Academic journal article International Social Science Review

The Ties That Bind: How Domestic Politics Influence Ties with Extraterritorial Courts-A Study of the JCPC

Academic journal article International Social Science Review

The Ties That Bind: How Domestic Politics Influence Ties with Extraterritorial Courts-A Study of the JCPC

Article excerpt

During the last half century, extraterritorial courts and the number of acceding states have markedly increased. As Robert Koehane notes, better theories of domestic politics are needed to bridge the gap between external and internal environments in a systematic way. (1) Therefore, it is important to better understand the relationships between the extraterritorial court and the state. This paper posits that the governments of those states will seek a change or disengage from the extraterritorial court if they perceive a disconnection between themselves and the extraterritorial court. The perception of such a disconnection is influenced by changes in the political environment that make the state more sensitive to decisions that are unfavorable to it. To test this theory, this paper examines arguably the first and best example of an extraterritorial court, namely the Judicial Committee of the Privy Council (JCPC). An examination JCPC decisions where the state is a party to the appeal in the context of different political environments demonstrate that unfavorable decisions in themselves do not move the state to abandon the court. Conversely, favorable decisions do not perpetuate access to the JCPC. These findings suggest that the decisions of the court are not sufficient cause for the state to abandon the court. This work is a first step in broadening our understanding of the linkage of states and extraterritorial judicial institutions in the context of domestic political environments.

State sovereignty is linked to autonomy and can be defined as possessing specific capacities or powers that can be utilized without the consent or approval of another. (2) Extraterritorial courts are institutions that states accede to and delegate decision making authority. (3) This effectively outsources a judicial function traditionally considered a part of the domestic domain. Relying on an extraterritorial court as an appellate court for an independent state is fundamentally incompatible with the modern notion of sovereignty. (4) Recognition of the need for more research into the connection between domestic and international politics goes back at least fifty years, with the call for development of a linkage theory that is supported by a research agenda on national-international flows of influence. The absence of such a theory was due both to the lack of communication between those who specialize in national politics, those who specialize in international relations and the radical revision of the standard conception of politics that this theoretical approach would entail. (5)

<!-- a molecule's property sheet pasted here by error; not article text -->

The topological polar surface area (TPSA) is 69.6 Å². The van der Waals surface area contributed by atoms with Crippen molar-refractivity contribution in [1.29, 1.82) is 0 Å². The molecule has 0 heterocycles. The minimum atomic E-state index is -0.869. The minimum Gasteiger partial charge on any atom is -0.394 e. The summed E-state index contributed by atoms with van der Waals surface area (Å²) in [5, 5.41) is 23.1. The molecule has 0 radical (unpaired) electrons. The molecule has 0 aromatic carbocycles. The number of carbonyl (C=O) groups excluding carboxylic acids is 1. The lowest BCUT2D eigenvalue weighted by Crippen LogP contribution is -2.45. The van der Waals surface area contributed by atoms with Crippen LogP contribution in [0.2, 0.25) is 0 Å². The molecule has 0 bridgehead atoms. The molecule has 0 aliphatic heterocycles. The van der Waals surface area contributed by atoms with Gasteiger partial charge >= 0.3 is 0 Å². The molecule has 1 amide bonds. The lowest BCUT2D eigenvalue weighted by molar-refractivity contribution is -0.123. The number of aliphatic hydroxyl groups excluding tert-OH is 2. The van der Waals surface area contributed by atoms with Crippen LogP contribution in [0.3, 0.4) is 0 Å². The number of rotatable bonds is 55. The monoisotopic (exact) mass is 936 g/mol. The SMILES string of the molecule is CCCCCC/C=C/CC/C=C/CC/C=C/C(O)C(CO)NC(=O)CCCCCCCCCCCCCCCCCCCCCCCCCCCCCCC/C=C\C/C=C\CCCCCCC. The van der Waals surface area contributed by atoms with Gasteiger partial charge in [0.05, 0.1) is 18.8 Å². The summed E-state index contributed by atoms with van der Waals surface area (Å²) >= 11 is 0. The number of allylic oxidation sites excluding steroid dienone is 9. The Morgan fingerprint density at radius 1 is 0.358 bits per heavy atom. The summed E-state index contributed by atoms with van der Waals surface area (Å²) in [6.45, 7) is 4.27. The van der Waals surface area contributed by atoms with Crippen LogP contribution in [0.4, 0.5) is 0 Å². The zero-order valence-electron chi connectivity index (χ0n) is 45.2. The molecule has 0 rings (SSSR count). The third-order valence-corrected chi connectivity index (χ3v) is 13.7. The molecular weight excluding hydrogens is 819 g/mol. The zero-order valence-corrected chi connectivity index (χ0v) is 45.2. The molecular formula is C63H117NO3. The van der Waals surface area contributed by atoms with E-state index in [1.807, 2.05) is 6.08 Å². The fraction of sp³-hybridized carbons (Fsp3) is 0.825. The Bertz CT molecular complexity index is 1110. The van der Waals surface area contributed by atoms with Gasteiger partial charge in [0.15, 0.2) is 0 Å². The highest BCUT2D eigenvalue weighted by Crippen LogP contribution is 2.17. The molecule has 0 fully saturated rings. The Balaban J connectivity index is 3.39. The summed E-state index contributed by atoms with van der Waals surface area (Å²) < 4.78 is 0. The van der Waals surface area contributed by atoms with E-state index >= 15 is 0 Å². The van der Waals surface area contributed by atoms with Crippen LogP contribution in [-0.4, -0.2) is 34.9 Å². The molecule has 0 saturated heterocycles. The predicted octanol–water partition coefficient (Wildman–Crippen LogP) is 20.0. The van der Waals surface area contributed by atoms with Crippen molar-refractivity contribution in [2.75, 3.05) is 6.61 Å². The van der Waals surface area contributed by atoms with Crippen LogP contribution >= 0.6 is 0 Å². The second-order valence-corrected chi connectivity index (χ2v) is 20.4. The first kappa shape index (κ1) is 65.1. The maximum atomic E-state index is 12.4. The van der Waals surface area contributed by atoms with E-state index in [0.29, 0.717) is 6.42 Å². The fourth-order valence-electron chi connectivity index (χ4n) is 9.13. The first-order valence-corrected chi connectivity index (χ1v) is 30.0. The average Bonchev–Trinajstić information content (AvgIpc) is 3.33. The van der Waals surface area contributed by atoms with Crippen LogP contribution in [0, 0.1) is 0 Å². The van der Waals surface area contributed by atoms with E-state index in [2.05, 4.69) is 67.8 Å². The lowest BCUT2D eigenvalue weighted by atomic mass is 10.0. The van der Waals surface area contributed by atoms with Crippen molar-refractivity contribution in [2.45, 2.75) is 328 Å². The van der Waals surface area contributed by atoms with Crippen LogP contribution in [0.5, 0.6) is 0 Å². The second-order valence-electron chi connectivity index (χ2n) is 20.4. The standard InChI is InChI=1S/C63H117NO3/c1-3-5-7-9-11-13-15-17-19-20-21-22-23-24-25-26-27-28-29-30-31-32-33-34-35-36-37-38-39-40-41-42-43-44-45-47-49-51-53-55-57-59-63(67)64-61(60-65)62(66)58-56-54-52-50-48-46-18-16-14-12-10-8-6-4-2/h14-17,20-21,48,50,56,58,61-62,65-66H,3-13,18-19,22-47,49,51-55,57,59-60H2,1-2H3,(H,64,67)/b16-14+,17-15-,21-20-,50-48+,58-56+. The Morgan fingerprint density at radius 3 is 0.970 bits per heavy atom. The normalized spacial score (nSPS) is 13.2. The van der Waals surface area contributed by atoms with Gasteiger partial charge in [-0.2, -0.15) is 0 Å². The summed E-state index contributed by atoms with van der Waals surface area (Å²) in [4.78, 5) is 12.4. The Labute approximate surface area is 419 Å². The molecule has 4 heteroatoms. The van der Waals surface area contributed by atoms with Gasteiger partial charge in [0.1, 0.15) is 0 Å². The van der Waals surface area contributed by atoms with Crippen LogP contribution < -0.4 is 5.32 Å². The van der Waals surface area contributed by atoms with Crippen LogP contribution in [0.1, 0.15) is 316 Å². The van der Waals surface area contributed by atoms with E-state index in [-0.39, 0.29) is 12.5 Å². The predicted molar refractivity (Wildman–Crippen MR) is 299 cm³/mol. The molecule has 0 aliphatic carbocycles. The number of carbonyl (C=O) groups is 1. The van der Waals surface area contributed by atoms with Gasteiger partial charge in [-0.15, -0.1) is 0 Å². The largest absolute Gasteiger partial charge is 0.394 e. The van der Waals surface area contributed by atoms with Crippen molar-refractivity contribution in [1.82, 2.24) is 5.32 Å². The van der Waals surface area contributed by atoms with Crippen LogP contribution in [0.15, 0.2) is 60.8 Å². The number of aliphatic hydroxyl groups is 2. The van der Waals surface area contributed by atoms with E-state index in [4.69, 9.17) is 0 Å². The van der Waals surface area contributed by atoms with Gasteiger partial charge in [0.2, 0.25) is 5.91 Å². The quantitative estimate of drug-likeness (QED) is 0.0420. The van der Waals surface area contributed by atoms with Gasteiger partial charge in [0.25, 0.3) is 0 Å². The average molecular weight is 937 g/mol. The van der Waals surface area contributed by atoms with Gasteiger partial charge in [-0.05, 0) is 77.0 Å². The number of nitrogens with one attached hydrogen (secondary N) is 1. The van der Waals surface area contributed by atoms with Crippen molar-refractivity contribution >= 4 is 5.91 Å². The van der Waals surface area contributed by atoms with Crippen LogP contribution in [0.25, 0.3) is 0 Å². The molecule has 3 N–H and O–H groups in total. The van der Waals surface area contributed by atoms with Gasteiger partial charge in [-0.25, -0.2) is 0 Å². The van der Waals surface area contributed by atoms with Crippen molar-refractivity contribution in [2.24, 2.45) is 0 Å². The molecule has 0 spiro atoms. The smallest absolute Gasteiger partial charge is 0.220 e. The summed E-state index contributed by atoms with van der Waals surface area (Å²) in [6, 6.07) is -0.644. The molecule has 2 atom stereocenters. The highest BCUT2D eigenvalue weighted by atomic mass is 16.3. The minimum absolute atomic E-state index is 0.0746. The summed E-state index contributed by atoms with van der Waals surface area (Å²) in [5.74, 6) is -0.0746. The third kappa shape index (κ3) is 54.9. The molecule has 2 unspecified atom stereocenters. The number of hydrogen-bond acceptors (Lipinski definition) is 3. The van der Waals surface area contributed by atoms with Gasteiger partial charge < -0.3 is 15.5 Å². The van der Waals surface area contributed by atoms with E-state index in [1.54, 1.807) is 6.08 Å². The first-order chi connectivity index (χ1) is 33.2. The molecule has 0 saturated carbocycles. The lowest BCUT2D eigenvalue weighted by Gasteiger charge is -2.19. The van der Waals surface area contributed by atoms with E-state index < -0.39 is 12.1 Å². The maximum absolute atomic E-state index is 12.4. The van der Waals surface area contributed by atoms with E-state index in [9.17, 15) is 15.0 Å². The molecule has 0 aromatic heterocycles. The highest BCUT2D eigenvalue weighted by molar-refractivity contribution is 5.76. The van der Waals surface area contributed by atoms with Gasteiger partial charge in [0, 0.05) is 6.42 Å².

Exemplary of the need to better understand the link between the domestic political environment and relationships with extraterritorial courts follows a series of decisions by the European Court of Human Rights (ECtHR) denying the United Kingdom (U.K.) the right to deport suspected terrorists. (6) The 2015 political environment--with the Conservative Party in power--was quite different from that of 1988, under the Labour Party when Parliament ratified the Human Rights Convention in 1998 and acceded to the ECtHR. Furthermore, the unfavorable decisions of the ECtHR came at a time when the governing Conservative Party had publicly expressed its policy objective of limiting the jurisdiction of the ECtHR in the U.K. However, discord in the governing coalition has led to no action being taken. In June 2015, Prime Minister Cameron from the governing Conservative Party was cited by Watt for refusing to back away from the pledge to withdraw the U.K. from the ECtHR. (7) Prime Minister Cameron claims that the court's decisions impinge on British sovereignty. (8) Furthermore, he refuses to rule out abandoning the European Convention on Human Rights unless the U.K. can win the right to veto decisions of the ECtHR. When questioned directly by fellow Conservative Party Member of Parliament Andrew Mitchell however, Prime Minister Cameron stated that there are no immediate plans to abandon the ECtHR. …

Search by... Author
Show... All Results Primary Sources Peer-reviewed

Oops!

An unknown error has occurred. Please click the button below to reload the page. If the problem persists, please try again in a little while.